In accordance with other aspects of the disclosure, the fourth contact member 4231 of the media reading interface 4230 and the fourth contact member 4132D of the connector storage device 4130 provide power (e.g., DC power) to a device at the coupler ports 4215 or coupler device 4120. Non-limiting examples of devices that can be powered by the fourth contact 4132D include temperature sensors, motion detectors, light sensors, and IP cameras. This power delivery capability allows the sensors and/or detection devices to be placed anywhere a port 4215 exists. To support such an application, an electrical conductor configured to carry DC power would need to extend through the cable 4010 between the fourth contact 4132D of the first connector 4110A and to the fourth contact 4132D of the second connector 4110B. The power signal carried by the fourth contacts 4132D, 4231 would be isolated from the power signal carried by the first contacts 4132A, 4231.

In accordance with other aspects of the disclosure, the fourth contact member 4231 of the media reading interface 4230 and the fourth contact member 4132D of the connector storage device 4130 can be used to provide fused and current limited +5VDC, similar to the power supplied by a current limited USB port. The power signal carried by the fourth contacts 4132D, 4231 would be isolated from the power signal carried by the first contacts 4132A, 4231.

In accordance with other aspects of the disclosure, the fourth contact member 4231 of the media reading interface 4230 and the fourth contact member 4132D of the connector storage device 4130 can be used to support other types of two-wire serial communication protocols, such as Universal Serial Asynchronous Transmitter-Receiver (USART) or Inter-Integrated Circuit (I2C). Such communications protocols might be advantageous if the plug storage device 4130 included a microcontroller, Digital Signal Processor (DSP), or proprietary Application Specific Integrated Circuit (ASIC) instead of the EEPROM 4133.

For example, FIG. 9 is a schematic diagram of an example Small Form-factor Pluggable (SFP/SFP+) module 500 defining at least two ports 505. The SFP/SFP+ module 500 includes a transceiver circuit 520 and a controller (e.g., a microcontroller) 550. The transceiver circuit 520 controls a Transmitter Optical Subassembly (TOSA) and a Receiver Optical Subassembly (ROSA) that align with connector plug ferrules received at the ports 505. The controller 550 is manages the transceiver circuit 520.

The SFP/SFP+ module 500 includes at least one media reading interface 510 at one of the ports 505. In some implementations, connector plugs received at the ports 505 form a duplex plug having a single storage device 4130. The media reading interface 510 aligns with the storage device 4130 when the duplex plug is received at the ports 505. In other implementations, each port 505 of the SFP/SFP+ module 500 includes a media reading interface 510.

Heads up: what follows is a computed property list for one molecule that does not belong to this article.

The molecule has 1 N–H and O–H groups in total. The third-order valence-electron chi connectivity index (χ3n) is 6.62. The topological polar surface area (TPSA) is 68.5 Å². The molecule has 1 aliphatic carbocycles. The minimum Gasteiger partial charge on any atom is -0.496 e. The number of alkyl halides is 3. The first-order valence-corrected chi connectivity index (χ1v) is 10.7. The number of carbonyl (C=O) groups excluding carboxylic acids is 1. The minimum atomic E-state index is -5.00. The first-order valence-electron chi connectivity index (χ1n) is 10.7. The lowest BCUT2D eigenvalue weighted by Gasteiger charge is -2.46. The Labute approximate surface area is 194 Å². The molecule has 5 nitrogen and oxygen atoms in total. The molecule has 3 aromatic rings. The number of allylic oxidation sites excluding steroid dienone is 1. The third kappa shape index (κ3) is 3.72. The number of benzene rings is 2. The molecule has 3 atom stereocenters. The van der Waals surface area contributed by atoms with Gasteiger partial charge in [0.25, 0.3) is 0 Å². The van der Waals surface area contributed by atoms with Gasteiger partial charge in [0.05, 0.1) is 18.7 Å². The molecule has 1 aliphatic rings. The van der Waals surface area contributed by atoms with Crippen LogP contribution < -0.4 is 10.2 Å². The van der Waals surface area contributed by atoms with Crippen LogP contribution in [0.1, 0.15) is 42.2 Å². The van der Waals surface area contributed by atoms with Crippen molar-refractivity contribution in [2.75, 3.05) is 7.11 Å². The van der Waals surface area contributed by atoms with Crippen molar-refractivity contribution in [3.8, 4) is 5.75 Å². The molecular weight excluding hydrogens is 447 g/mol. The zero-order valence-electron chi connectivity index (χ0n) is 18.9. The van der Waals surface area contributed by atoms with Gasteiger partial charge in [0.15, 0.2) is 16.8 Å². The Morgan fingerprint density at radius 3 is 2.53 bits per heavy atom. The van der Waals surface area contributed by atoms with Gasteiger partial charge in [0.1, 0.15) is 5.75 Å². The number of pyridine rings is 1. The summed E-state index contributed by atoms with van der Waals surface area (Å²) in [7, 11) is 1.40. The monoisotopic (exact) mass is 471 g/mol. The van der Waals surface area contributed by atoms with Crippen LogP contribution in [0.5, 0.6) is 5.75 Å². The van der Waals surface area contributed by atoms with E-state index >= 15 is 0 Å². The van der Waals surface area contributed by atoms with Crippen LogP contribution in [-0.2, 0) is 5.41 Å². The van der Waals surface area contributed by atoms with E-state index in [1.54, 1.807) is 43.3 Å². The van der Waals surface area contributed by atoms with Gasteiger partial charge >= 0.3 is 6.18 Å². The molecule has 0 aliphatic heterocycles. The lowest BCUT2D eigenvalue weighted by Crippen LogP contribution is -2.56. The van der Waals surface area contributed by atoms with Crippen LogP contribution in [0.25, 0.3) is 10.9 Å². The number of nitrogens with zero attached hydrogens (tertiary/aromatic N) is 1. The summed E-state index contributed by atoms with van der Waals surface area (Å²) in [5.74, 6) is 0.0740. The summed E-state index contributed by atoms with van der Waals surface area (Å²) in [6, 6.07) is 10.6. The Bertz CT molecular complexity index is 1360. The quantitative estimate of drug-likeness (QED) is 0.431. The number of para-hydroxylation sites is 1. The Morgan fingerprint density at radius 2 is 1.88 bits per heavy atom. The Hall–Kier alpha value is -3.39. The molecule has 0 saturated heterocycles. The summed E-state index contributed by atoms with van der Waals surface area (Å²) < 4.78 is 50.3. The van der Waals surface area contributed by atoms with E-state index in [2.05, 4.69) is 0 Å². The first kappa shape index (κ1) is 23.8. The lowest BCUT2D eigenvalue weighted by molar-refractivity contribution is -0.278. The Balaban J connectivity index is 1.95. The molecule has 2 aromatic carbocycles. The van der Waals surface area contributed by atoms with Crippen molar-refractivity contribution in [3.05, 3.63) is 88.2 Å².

In the example shown, a first contact member 512 is coupled to power VDD, a second contact member 514 is coupled to the controller 550 via a Serial Channel Input-Output (SCIO) line, a third contact member 516 is connected to ground, and a fourth contact member 518 is coupled to the controller 550 via an RST_BOOT line. A switch (e.g., a tristate switch) SW2 is connected to the controller 550 via a SWX_BOOT line, to power, and to the SCIO line via a pull-up resistor. This configuration enables firmware to be updated without removing the SFP/SFP+ module 500 from the host switch or router.

The SWX_BOOT line is used to switch power VDD OFF and ON to the SCIO line (via a pull-up resistor) by controlling the switch SW2. The RST_BOOT line is a connection between the fourth contact member 518 and a General Purpose Input-Output (GPIO) line of the controller 550. After reset or power up, the controller 550 enters a boot loader mode during which updates can be communicated to the controller 550. In this mode, the SCIO line is operating as a transmit line of a USART port and the RST_BOOT line is operating as a receive line of a USART port.

When the boot load timer has expired, the line functions change. For example, the SCIO line is used to detect the presence of a plug and/or to provide a serial communication channel with the plug storage device 4130. The RST_BOOT line is used as an external reset line. The reset line enables the controller 550 to be externally reset, thereby forcing it to re-enter the boot loader mode.

In use, updates can be provided to the SFP/SFP+ module 500 using a peripheral device (e.g., a laptop, a smartphone, a tablet, etc.). The peripheral device is coupled to and drives a boot load adapter, which can be plugged into one or more of the ports 505 of the module 500. The peripheral device will invoke a controller reset via the adapter, thereby causing the controller 550 to re-enter the boot loader mode. During the boot loader mode, the peripheral device establishes a connection (e.g., a USART link) to the controller 550. The SWX_BOOT line operates the switch SW2 to turns OFF power on the USART transmit line. When the boot load is complete, the controller 550 is reset again. When the boot load timer has expired, the controller 550 remaps the USART transmit line to a SCIO line and the USART receive line to the external reset line (RST_BOOT line).